NEW YORK (Reuters) - Keep it short and sweet.
Hemlines are headed up, way up, in fashions for spring and summer 2010 that appeared on catwalks this week in New York where top designers gathered for a semi-annual array of shows.
“I’ve never seen so much leg in my life,” said designer Stan Herman, former head of the Council of Fashion Designers of America. “I wonder if everybody wants to save fabric.”
Among the most prevalent were bandage mini skirts -- tightly wound strips of fabric -- by designers Tadashi Shoji, Yigal Azrouel, Cynthia Steffe and Monarchy. Herve Leger by Max Azria created bandage dresses of denim.
Other minis had flounce and flare, such as skirts by Michael Angel and dresses by Adam Lippes.
For sweet, there were flowers galore -- romantic florals by Cynthia Steffe and Rebecca Taylor, vivid florals by Dennis Basso, dappled prints by Nanette Lepore, washed watercolors by Tracy Reese and sunflower, daisy and tulip prints by Anna Sui.
Others like designer Nichola K created paint-splattered prints evocative of Jackson Pollock paintings.
The seaside was a frequent theme. Derek Lam showed playful sunsuits and halter dresses, Lela Rose used hues of sea glass blue and grass green and Nicole Miller used swirls of blues and blacks in a print she called riptide.
Ports 1961 used seashell colors, Iodice looked to mother-of-pearl and marine and Willow made a blue, black and ivory print the designer said was inspired by giant sea clams.
“There’s certainly a lot of color on the runway,” said Ken Downing, fashion director at Neiman Marcus. “All the inspiration of water and sky, be it shades of blue into green, this whole, very beautiful summer sunset palette of marigold and yellow and beautiful oranges, looks good to the eye.”
The feminine floral look could bring some welcome cheer to consumers, said Carlota Espinosa, vice president of fashion for HauteLook.com, an online shopping site for designer clothing.
“When you ask every woman who tries one on, they’ll say it’s a lift. They feel good about themselves,” she said.
The unique prints and patterns will help set high-end fashions apart and make them desirable to shoppers, said Nina Garcia, fashion director at Marie Claire magazine and a judge on the popular cable television show “Project Runway.”
“The florals, the paint-splatters look almost personalized or ‘luxe,'” she said.
The fabric missing from hemlines appeared in loosely draped dresses and blouses with cowl necks and deep plunging backs by Twinkle by Wenlan, Willow, Nicole Miller, Ports 1961 and Tibi. Narciso Rodriguez showed billowing tent dresses.
Longer tunics were popular, sheer and draped over bandeau tops by Yigal Azrouel and with one sleeve by Tony Cohen, while blazers were loose and oversized like they could have been borrowed from a boyfriend.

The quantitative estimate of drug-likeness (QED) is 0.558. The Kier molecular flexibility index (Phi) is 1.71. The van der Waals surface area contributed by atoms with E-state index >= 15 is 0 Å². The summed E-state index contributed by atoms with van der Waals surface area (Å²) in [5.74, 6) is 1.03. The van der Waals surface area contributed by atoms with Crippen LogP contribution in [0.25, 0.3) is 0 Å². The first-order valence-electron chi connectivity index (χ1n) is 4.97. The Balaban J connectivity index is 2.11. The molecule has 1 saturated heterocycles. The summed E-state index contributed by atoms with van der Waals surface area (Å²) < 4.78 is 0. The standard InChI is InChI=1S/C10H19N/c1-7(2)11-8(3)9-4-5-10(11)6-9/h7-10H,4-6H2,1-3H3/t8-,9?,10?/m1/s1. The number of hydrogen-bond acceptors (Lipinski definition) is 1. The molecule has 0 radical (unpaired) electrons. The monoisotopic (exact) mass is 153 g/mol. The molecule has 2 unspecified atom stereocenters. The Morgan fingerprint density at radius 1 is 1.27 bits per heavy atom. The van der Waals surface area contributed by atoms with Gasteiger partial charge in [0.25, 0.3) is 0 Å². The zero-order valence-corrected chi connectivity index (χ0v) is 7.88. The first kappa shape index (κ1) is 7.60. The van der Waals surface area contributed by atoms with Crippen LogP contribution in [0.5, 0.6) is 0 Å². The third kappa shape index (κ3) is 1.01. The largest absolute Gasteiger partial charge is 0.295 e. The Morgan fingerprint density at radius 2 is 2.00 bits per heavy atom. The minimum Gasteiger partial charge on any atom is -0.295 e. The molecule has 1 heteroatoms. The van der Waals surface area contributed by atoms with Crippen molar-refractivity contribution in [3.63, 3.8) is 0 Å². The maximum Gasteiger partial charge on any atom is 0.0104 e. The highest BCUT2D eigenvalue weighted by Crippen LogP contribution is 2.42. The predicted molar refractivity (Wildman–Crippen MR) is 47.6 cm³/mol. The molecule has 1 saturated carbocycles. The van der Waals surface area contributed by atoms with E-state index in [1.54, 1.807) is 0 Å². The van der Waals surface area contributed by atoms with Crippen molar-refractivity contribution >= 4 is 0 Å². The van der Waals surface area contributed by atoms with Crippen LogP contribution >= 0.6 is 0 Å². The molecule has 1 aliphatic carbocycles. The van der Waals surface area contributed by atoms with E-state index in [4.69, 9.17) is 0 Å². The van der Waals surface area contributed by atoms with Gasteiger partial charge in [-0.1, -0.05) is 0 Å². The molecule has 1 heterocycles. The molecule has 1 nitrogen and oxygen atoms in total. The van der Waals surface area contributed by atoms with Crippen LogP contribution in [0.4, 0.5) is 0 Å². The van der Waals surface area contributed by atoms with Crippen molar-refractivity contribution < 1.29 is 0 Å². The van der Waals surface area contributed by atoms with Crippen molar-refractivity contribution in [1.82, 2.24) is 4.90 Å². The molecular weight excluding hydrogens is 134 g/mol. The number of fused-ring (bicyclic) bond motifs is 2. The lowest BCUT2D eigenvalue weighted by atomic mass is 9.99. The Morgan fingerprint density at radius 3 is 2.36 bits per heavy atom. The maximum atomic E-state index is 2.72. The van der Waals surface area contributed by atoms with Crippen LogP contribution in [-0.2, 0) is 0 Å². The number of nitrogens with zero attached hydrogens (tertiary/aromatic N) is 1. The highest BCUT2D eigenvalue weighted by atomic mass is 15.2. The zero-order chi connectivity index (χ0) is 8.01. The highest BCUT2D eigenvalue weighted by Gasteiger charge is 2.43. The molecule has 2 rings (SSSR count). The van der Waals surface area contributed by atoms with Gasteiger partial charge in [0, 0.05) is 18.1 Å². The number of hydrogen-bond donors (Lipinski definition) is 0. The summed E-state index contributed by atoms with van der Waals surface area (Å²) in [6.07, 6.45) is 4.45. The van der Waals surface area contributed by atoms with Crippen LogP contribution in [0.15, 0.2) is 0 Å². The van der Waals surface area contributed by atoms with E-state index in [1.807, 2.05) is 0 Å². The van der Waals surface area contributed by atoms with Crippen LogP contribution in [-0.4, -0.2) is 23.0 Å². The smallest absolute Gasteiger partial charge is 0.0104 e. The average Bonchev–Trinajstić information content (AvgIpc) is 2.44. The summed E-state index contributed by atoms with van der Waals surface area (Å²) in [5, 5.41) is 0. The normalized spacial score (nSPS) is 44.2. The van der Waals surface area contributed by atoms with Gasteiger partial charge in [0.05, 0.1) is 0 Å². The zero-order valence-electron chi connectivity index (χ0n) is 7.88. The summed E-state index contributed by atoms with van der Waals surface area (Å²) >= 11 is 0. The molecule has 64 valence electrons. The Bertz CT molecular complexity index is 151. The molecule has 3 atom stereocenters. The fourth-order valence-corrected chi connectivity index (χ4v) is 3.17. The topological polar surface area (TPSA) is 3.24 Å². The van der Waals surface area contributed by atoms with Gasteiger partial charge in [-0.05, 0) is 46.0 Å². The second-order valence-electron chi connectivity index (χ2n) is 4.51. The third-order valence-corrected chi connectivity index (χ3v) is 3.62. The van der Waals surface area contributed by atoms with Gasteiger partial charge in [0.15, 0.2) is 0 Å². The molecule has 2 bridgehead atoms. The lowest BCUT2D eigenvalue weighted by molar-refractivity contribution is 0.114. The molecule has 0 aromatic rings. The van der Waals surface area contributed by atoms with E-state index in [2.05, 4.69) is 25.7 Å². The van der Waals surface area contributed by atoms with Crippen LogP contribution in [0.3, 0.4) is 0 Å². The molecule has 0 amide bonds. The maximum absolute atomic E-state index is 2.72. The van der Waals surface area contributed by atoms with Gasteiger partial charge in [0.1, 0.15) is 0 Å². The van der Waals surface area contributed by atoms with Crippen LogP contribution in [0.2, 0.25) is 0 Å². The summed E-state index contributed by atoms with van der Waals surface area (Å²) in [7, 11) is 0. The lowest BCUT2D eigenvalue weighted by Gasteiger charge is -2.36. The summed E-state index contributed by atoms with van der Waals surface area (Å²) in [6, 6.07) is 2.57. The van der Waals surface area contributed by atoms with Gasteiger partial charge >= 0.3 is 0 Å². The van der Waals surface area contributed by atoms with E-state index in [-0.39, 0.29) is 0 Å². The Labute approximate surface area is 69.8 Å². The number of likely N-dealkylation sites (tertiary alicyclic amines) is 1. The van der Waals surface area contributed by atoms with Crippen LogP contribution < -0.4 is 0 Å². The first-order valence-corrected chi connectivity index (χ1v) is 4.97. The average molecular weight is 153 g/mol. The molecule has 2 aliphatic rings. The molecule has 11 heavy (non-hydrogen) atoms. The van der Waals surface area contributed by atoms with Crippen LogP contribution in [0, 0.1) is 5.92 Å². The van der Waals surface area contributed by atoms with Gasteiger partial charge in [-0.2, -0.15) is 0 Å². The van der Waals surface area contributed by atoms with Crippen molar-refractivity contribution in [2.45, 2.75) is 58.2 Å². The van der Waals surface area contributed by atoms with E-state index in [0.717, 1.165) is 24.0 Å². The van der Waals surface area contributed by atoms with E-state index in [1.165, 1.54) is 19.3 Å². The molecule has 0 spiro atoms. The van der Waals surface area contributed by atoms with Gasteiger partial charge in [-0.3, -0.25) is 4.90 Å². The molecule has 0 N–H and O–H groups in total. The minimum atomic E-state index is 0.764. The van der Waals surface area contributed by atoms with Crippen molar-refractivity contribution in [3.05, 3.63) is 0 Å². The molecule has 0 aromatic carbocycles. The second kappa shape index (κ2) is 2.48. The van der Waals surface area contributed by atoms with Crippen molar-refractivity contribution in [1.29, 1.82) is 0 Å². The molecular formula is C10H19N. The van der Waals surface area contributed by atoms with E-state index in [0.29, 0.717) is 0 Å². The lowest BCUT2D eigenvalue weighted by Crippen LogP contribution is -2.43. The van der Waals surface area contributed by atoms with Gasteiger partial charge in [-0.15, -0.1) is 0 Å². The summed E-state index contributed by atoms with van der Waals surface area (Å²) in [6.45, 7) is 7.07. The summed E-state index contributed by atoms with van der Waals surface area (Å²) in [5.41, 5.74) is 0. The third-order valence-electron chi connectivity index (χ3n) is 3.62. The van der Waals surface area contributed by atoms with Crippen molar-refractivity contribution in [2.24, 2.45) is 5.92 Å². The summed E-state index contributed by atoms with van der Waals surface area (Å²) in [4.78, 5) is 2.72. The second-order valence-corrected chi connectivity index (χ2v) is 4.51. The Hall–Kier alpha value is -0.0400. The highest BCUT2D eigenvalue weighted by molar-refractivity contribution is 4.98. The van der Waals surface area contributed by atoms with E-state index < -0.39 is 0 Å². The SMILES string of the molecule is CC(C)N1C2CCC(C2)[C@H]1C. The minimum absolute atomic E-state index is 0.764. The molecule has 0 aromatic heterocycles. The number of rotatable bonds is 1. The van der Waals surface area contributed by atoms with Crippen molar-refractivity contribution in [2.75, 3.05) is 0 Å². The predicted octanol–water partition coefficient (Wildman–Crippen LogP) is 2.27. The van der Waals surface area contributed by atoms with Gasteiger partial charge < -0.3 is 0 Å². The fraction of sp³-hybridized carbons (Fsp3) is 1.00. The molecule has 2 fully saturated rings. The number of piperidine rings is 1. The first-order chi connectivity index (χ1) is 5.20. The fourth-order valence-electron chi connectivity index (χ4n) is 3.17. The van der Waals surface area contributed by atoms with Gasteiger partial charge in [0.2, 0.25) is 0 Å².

Tuxedo jackets made an appearance, as did rugged anoraks with drawstring waists and hems.
Silhouettes were soft. Many pieces had draping and extra folds of fabric in dolman sleeves or wrapped like kimonos. Michael Kors folded fabric into origami dresses and skirts.
Keeping it all together were Japanese obi-style sashes, criss-cross straps, corset lacing, braiding and bows. Carolina Herrera decorated gowns with woven ropes, and Tadashi Shoji and Diane von Furstenberg showed macrame dresses.
Fabrics were washed, crumpled, hammered or outright abused, as in the shredded wool cobwebs, burned lace and sandpapered silk used in macrame and crocheted dresses by Rodarte.
Ralph Lauren opted for ethereal blues and silvers in a collection that merged casual denim and evening wear looks.
Symmetry was rare. Dresses might have just one shoulder, jackets had one sleeve and hems were cut at an angle.
“We have seen color, we have seen interesting embellishments, new silhouettes that will offer something to our customers that they don’t already have,” Colleen Sherin, fashion market director for Saks Fifth Avenue, told Reuters.
“So far, we’re pleased with what we’re seeing,” she said.
Trousers were slouchy and relaxed, harem style or with drawstring waists. Long full shorts returned, with pleats by Milly or rolled up and tied by Monarchy.
“It’s all about the bottom line. We can ‘oooh’ and ‘ahh’ until we’re blue in the face, but if that piece of clothing doesn’t sell, then who cares,” stylist Jesse Garza said.
Additional reporting by Michelle Nichols; Editing by Peter Cooney